Objectives: To assess rates of psychotropic medication use in patients with obsessive–compulsive disorder (OCD) in seven different countries on five continents and to compare these with international treatment guidelines. Methods: Researchers in the field of OCD were invited to contribute summary statistics on the characteristics of their patients with OCD and on their incidence of psychotropic use. Consistency of summary statistics across countries was evaluated. Results: The data came from Brazil (n = 955), Italy (n = 750), South Africa (n = 555), Japan (n = 382), Australia (n = 213), India (n = 202) and Spain (n = 82). The majority (77.9%; n = 2445) of the total sample of 3139 participants received a psychotropic medication. Consistent with international guidelines, selective serotonin reuptake inhibitors (SSRIs) were most commonly used (73.5%, n = 1796), but their use ranged from 59% in Australia to 96% in Japan. Clomipramine use varied from 5% in Japan and South Africa to 26% in India and Italy. Atypical antipsychotic use ranged from 12% in South Africa to 50% in Japan. Conclusions: Pharmacotherapy for OCD varied significantly across sites. Prospective studies are required to determine the cultural, pharmacoeconomic and pharmacogenomic factors that may play a role in the variation in prescribing practices internationally and whether these variations influence treatment outcomes.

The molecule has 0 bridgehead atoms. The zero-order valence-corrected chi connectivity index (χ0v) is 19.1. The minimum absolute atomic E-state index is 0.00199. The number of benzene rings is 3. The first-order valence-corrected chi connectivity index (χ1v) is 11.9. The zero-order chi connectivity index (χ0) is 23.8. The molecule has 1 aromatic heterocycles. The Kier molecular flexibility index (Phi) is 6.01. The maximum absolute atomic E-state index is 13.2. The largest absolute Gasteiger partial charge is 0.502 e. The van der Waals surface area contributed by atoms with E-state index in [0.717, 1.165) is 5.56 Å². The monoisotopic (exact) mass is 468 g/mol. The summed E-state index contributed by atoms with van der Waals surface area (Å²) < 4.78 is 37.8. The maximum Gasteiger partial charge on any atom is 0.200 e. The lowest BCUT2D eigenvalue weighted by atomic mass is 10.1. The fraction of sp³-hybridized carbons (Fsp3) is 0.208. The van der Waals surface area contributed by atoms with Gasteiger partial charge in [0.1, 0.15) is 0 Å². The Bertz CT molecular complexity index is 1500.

- cross-cultural study
- obsessive–compulsive disorder
- selective serotonin re-uptake inhibitors